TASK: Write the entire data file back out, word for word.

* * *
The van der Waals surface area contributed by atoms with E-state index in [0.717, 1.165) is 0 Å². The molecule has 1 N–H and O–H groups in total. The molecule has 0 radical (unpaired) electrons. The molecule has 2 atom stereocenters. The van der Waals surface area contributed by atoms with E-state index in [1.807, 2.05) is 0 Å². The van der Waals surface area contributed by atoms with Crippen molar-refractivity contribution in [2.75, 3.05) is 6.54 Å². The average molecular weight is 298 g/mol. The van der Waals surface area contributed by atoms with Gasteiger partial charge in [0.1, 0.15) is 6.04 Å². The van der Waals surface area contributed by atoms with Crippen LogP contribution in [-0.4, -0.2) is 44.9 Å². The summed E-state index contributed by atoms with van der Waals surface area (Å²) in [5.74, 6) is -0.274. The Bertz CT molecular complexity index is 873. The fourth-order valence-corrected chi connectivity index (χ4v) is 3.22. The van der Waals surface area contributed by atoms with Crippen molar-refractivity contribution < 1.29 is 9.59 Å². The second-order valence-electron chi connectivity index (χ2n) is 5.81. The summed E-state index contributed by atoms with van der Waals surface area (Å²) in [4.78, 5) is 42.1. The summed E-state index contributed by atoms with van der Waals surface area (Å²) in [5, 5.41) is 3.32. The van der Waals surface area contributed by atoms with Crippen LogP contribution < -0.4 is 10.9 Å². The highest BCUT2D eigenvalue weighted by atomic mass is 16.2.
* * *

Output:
The van der Waals surface area contributed by atoms with E-state index in [0.717, 1.165) is 0 Å². The molecule has 1 N–H and O–H groups in total. The molecule has 0 radical (unpaired) electrons. The molecule has 2 atom stereocenters. The van der Waals surface area contributed by atoms with E-state index in [1.807, 2.05) is 0 Å². The van der Waals surface area contributed by atoms with Crippen molar-refractivity contribution in [2.75, 3.05) is 6.54 Å². The average molecular weight is 298 g/mol. The van der Waals surface area contributed by atoms with Gasteiger partial charge in [0.1, 0.15) is 6.04 Å². The van der Waals surface area contributed by atoms with Crippen LogP contribution in [-0.4, -0.2) is 44.9 Å². The summed E-state index contributed by atoms with van der Waals surface area (Å²) in [5.74, 6) is -0.274. The Bertz CT molecular complexity index is 873. The fourth-order valence-corrected chi connectivity index (χ4v) is 3.22. The van der Waals surface area contributed by atoms with Crippen molar-refractivity contribution < 1.29 is 9.59 Å². The second-order valence-electron chi connectivity index (χ2n) is 5.81. The summed E-state index contributed by atoms with van der Waals surface area (Å²) in [4.78, 5) is 42.1. The summed E-state index contributed by atoms with van der Waals surface area (Å²) in [5, 5.41) is 3.32. The van der Waals surface area contributed by atoms with Crippen LogP contribution < -0.4 is 10.9 Å². The highest BCUT2D eigenvalue weighted by atomic mass is 16.2.